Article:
The infantry dug in along the front and the engineers set up defensive barriers. The Germans were dug in along the crest with our troops at the base of the hill behind a tiny stream; not more than one klick across. The holding action meant mines, more than I had ever imagined. As engineers, we were laying mines in that land in between. Both the friendly and enemy troops were clearly visible. Sometimes we had to relay them when we found them disturbed. On one occasion a US bomber crash landed through one of our mine fields dragging many behind it but the crew got out. Day and night we worked in shifts digging in mines - mostly anti-tank mines. It was cold; the ground was frozen; and it began to snow. I think the records show it to have been one of the worst European winters. At first we carried our rifles slung over our shoulders but this was cumbersome when digging in mines. We soon left them in the truck; after all, the infantry was there. Our task was further eased by the snow as there was no need to dig the mines in to hide them; the snow did this for us in a very effective manner.

When not laying mines we were assigned the job of destroying the Siegfried line. This meant blowing the pill boxes. We did little to destroy the dragon's teeth; generally they were not an obstruction once we had by-passed them. In the 1970's I had the opportunity to visit the area and found the dragon's teeth still there; I did not walk in to look for any of the pill boxes. I was not sure that all of the German and American mines had been cleared. At that time I also drove over the dam and found it unrecognizable. It had been rebuilt as a much higher dam creating a significantly larger lake.

Life for the engineer was generally more comfortable than that of the infantry. Each squad had a truck and trailer for its tools and supplies. We also managed to squeeze a case or two of rations onboard (K, C, D, canned milk, coffee whatever we could pilfer). Among our engineer tools were several blow torches which effectively heated canteen cups so we had hot food and drink - in my case hot chocolate.

We usually commandeered a house to go to when not busy at the front. For most of the time that we held the northern flank of the Bulge our platoon lived in a very modern one; which, surprisingly, had sporadic electric and water service presumably from the dam in German hands. It was also just out of range of the German 88s. Regular shellings landed a few hundred feet short. We did have to move our slit trench. This also meant that most nights we came back to the field kitchen and hot food.

By mid-January the German offensive was essentially neutralized. US drives were being made from all sides. The 78th continued the attack they had started on Dec 13. The cold broke on Feb 4 and a thaw set in. Our engineer task became one of road maintenance and keeping dirt forest trails passable - cutting trees for corduroy road and hauling gravel.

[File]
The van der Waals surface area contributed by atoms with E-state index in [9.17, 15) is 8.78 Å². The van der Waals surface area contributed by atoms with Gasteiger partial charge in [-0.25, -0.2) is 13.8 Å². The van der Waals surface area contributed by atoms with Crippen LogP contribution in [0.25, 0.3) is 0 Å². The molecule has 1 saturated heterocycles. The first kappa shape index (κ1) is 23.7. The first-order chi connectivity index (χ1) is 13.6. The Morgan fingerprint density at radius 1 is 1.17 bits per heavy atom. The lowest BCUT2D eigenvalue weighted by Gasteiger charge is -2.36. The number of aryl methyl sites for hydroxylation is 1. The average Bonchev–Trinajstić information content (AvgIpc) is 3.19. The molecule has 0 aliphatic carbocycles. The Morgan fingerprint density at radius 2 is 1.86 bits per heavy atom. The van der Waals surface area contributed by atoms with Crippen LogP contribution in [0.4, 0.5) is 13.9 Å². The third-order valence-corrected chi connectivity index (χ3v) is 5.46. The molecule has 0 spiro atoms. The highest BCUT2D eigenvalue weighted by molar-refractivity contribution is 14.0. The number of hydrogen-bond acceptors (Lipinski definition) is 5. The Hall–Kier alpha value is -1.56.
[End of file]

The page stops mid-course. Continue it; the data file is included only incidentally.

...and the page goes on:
Schwammenauel Dam

After much heavy fighting, Schmidt was taken on Feb 8. On the night of the 9th a special 303rd CEB team of five engineers and protecting riflemen inspected the dam for explosives but none were found. The penstock gates had been blown releasing a 23 foot diameter column of water producing a temporary flood. The dam was reported secure on Feb 10th. The flood peaked on 25 Feb. After 59 days (Dec 13 to Feb 10th), we were across the Roer. The statistics in Table 1 summarize the extent of the activity for the 78th Division.


Dec. 13, 1944 to Feb. 10, 1945


* 35 square miles of Siegfried defense cleared.
* 16 towns and 2700 prisoners taken.
* 159,000 lbs of TNT used.
* 28,400 anti-tank mines laid.
* 3,500 anti-personnel mines set.
* 2,000 miles of phone wire strung.


The 78th Infantry Division was present at the very beginning of the Bulge and, while participating mostly in a holding roll during the Bulge, essentially ended the Bulge with the capture of the Roer dams and the breakout onto the Cologne plains.

Up to here I have talked about our Division and its holding action in the Bulge. A review of what I believe to be some of the controlling factors through out the Bulge seems in order. Hitler had misjudged many things when he planned the Ardennes attack. In particular the morale of the German soldier and of the US soldier.

In summary it seems Hitler's last effort was one that was doomed to failure from the start. Unfortunately, it was one that was costly in terms of lives and gained Hitler only a very brief respite. Most of his top command were against it and their hearts were not in the effort; morale was bad even at that level.

~~~ Dale E Woomert (1995) ~~~
† Dec. 23, 2006


Source: (old) website of the Veterans of the Battle of the Bulge. (